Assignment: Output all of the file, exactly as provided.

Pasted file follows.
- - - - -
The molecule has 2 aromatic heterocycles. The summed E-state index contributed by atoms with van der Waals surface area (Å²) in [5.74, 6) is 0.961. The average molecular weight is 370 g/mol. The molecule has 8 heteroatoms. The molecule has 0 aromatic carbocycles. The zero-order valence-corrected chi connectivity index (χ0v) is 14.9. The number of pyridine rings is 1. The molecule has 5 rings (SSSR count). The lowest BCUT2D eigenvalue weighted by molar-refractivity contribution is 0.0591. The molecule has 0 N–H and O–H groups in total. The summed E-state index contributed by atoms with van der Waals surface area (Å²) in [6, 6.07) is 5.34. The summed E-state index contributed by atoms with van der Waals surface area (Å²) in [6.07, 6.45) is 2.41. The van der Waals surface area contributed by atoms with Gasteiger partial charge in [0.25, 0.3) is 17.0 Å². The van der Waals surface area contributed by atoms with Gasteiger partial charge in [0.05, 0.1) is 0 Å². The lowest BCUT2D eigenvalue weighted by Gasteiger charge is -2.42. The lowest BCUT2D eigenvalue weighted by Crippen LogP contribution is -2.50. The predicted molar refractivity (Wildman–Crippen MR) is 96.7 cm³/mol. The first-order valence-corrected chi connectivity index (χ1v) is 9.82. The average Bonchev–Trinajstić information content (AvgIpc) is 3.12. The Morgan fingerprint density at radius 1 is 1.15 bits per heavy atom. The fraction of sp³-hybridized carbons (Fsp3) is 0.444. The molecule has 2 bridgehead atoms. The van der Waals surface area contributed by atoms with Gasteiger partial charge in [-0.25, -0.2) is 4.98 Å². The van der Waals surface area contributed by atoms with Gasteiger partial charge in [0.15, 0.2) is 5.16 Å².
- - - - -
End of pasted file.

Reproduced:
The molecule has 2 aromatic heterocycles. The summed E-state index contributed by atoms with van der Waals surface area (Å²) in [5.74, 6) is 0.961. The average molecular weight is 370 g/mol. The molecule has 8 heteroatoms. The molecule has 0 aromatic carbocycles. The zero-order valence-corrected chi connectivity index (χ0v) is 14.9. The number of pyridine rings is 1. The molecule has 5 rings (SSSR count). The lowest BCUT2D eigenvalue weighted by molar-refractivity contribution is 0.0591. The molecule has 0 N–H and O–H groups in total. The summed E-state index contributed by atoms with van der Waals surface area (Å²) in [6, 6.07) is 5.34. The summed E-state index contributed by atoms with van der Waals surface area (Å²) in [6.07, 6.45) is 2.41. The van der Waals surface area contributed by atoms with Gasteiger partial charge in [0.25, 0.3) is 17.0 Å². The van der Waals surface area contributed by atoms with Gasteiger partial charge in [0.05, 0.1) is 0 Å². The lowest BCUT2D eigenvalue weighted by Gasteiger charge is -2.42. The lowest BCUT2D eigenvalue weighted by Crippen LogP contribution is -2.50. The predicted molar refractivity (Wildman–Crippen MR) is 96.7 cm³/mol. The first-order valence-corrected chi connectivity index (χ1v) is 9.82. The average Bonchev–Trinajstić information content (AvgIpc) is 3.12. The Morgan fingerprint density at radius 1 is 1.15 bits per heavy atom. The fraction of sp³-hybridized carbons (Fsp3) is 0.444. The molecule has 2 bridgehead atoms. The van der Waals surface area contributed by atoms with Gasteiger partial charge in [-0.25, -0.2) is 4.98 Å². The van der Waals surface area contributed by atoms with Gasteiger partial charge in [0.15, 0.2) is 5.16 Å².